The content of the negative electrode active material in the negative electrode active material layer may be 95 wt% to 99 wt% with respect to the total weight of the negative electrode active material layer.

The negative electrode active material layer also includes a binder, and optionally may further include a conductive material. The content of the binder in the negative electrode active material layer may be 1% by weight to 5% by weight based on the total weight of the negative electrode active material layer. In addition, when the conductive material is further included, 90 wt% to 98 wt% of the negative electrode active material, 1 wt% to 5 wt% of the binder, and 1 wt% to 5 wt% of the conductive material may be used.

The binder adheres the anode active material particles to each other well, and also serves to adhere the anode active material to the current collector well. As the binder, a water-insoluble binder, a water-soluble binder, or a combination thereof may be used.

The water-insoluble binder includes polyvinyl chloride, carboxylated polyvinylchloride, polyvinyl fluoride, polymers including ethylene oxide, polyvinylpyrrolidone, polyurethane, polytetrafluoroethylene, polyvinylidene fluoride , Polyethylene, polypropylene, polyamideimide, polyimide, or a combination thereof.

Examples of the water-soluble binder include styrene-butadiene rubber, acrylated styrene-butadiene rubber, polyvinyl alcohol, sodium polyacrylate, propylene and olefin copolymers having 2 to 8 carbon atoms, (meth) acrylic acid and (meth) Copolymers or combinations thereof.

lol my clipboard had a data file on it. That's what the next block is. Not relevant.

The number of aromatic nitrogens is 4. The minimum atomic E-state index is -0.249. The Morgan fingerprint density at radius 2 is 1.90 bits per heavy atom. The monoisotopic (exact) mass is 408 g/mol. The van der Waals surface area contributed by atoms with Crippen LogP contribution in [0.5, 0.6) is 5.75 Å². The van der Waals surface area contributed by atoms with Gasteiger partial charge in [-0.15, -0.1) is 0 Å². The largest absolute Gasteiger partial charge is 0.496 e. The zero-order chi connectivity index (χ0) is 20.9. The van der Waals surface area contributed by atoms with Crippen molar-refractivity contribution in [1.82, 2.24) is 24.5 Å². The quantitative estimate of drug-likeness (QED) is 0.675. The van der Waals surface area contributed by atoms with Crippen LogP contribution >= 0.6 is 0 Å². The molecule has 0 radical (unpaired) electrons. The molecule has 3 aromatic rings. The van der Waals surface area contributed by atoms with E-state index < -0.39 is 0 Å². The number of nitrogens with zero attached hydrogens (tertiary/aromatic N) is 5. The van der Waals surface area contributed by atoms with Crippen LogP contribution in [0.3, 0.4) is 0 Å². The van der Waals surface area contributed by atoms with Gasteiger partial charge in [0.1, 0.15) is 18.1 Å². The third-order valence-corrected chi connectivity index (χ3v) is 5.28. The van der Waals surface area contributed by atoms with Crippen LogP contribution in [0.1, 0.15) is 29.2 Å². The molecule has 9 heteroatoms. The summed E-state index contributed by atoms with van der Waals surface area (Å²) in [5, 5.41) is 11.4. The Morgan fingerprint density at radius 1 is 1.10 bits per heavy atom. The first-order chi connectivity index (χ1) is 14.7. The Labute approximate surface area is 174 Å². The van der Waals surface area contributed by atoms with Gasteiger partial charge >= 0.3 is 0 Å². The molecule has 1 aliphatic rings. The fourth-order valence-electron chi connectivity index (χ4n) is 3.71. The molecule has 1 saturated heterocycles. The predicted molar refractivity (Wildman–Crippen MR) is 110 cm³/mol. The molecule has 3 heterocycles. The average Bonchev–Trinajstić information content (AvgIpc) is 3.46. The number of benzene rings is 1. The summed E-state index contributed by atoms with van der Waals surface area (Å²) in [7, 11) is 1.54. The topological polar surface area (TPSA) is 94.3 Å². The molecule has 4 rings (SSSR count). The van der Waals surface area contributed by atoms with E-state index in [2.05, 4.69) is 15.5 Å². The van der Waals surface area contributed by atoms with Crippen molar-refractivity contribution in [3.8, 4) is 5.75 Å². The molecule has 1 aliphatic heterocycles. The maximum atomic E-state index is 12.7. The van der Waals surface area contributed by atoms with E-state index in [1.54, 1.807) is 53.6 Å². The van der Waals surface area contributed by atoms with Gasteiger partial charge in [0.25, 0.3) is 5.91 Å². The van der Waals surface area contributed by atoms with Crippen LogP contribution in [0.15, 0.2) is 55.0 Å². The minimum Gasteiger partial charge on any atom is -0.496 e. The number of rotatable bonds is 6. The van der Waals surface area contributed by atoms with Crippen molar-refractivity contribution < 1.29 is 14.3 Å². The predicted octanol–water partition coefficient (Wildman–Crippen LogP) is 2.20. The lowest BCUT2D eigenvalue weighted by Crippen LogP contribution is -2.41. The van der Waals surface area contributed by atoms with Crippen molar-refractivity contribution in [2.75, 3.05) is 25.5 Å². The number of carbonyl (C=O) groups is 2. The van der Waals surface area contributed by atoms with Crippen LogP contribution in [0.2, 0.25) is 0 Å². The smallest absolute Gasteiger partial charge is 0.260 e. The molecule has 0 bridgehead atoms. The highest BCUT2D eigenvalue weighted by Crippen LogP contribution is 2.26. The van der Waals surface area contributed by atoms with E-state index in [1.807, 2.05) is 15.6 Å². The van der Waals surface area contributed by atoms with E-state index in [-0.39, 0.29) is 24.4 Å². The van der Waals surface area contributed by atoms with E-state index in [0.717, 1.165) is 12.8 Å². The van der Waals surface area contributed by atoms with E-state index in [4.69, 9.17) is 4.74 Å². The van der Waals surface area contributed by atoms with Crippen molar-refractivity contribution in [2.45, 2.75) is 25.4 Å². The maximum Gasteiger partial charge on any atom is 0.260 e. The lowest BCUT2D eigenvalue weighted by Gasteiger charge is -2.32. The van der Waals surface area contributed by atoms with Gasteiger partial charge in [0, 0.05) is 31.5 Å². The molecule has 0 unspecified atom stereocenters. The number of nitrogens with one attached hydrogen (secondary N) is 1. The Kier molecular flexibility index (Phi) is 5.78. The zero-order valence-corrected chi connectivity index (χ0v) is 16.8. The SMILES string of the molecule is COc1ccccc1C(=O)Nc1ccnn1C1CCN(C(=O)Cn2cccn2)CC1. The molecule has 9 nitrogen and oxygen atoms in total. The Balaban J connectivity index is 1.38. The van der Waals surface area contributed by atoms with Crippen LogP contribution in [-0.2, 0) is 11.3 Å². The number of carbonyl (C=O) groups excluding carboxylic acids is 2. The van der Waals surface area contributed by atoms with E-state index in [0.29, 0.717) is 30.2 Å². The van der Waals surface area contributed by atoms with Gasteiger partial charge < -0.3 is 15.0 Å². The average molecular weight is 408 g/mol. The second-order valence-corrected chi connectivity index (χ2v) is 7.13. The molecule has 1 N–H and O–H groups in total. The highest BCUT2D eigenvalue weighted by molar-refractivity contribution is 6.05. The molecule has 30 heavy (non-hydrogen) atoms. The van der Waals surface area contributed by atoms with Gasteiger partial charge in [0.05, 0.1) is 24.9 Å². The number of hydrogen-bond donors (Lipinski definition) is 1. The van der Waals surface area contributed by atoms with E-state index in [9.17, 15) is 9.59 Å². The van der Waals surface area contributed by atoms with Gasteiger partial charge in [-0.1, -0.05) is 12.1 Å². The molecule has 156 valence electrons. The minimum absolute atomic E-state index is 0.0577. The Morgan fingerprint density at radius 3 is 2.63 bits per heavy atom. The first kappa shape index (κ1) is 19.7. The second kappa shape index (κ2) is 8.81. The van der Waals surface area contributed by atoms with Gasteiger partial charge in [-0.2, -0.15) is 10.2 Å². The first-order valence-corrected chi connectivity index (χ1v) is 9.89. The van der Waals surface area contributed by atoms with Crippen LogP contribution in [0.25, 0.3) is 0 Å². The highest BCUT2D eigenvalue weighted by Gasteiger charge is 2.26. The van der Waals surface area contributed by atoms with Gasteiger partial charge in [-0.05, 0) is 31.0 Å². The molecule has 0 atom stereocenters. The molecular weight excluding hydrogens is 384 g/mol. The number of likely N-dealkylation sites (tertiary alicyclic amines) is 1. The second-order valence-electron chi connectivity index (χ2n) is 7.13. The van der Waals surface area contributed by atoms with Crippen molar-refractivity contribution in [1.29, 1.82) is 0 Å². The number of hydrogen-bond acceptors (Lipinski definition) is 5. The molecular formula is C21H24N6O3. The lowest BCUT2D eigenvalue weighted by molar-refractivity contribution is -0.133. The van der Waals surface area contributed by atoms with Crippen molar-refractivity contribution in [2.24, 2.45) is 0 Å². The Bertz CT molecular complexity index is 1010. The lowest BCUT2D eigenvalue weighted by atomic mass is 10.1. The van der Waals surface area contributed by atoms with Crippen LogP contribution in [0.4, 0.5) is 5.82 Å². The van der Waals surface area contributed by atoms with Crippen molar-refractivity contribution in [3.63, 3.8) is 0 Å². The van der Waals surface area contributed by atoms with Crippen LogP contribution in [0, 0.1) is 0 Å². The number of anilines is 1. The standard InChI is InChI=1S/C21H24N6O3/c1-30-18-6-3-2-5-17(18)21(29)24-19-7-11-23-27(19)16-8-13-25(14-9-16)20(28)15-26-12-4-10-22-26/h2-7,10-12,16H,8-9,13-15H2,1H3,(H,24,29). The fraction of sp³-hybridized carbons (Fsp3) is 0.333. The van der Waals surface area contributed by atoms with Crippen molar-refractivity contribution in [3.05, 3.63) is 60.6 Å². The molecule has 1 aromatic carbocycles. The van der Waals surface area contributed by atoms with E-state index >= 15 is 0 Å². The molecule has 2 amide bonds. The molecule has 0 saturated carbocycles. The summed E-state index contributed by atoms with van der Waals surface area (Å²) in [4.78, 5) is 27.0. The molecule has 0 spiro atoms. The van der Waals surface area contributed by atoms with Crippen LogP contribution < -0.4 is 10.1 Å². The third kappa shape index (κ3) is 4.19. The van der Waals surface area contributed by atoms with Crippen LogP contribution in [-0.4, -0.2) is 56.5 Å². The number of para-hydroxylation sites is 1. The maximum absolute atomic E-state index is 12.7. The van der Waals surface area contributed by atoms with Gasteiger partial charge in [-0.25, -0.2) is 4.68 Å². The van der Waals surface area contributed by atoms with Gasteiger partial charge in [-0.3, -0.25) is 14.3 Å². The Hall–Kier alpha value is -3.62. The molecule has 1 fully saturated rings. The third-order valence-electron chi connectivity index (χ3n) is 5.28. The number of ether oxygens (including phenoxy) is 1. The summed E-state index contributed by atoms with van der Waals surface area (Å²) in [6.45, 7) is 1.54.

When using the water-soluble binder as the negative electrode binder, it may further include a cellulose-based compound capable of imparting viscosity. As the cellulose-based compound, carboxymethyl cellulose, hydroxypropylmethyl cellulose, methyl cellulose, alkali metal salts thereof or the like may be used in combination. Na, K or Li may be used as the alkali metal. The amount of the thickener used may be 0.1 parts by weight to 3 parts by weight based on 100 parts by weight of the negative electrode active material.

The conductive material is used to impart conductivity to the electrode, and any battery can be used as long as it is an electronic conductive material without causing chemical change in the battery. For example, natural graphite, artificial graphite, carbon black, acetylene black, and ketjen. Carbonaceous materials, such as black and carbon fiber, Metal powders, such as copper, nickel, aluminum, and silver, or conductive polymers, such as metal-based substance polyphenylene derivatives, such as a metal fiber, or a mixture thereof can be used.

The current collector may be selected from the group consisting of copper foil, nickel foil, stainless steel foil, titanium foil, nickel foam, copper foam, polymer substrate coated with conductive metal, and combinations thereof. Can be.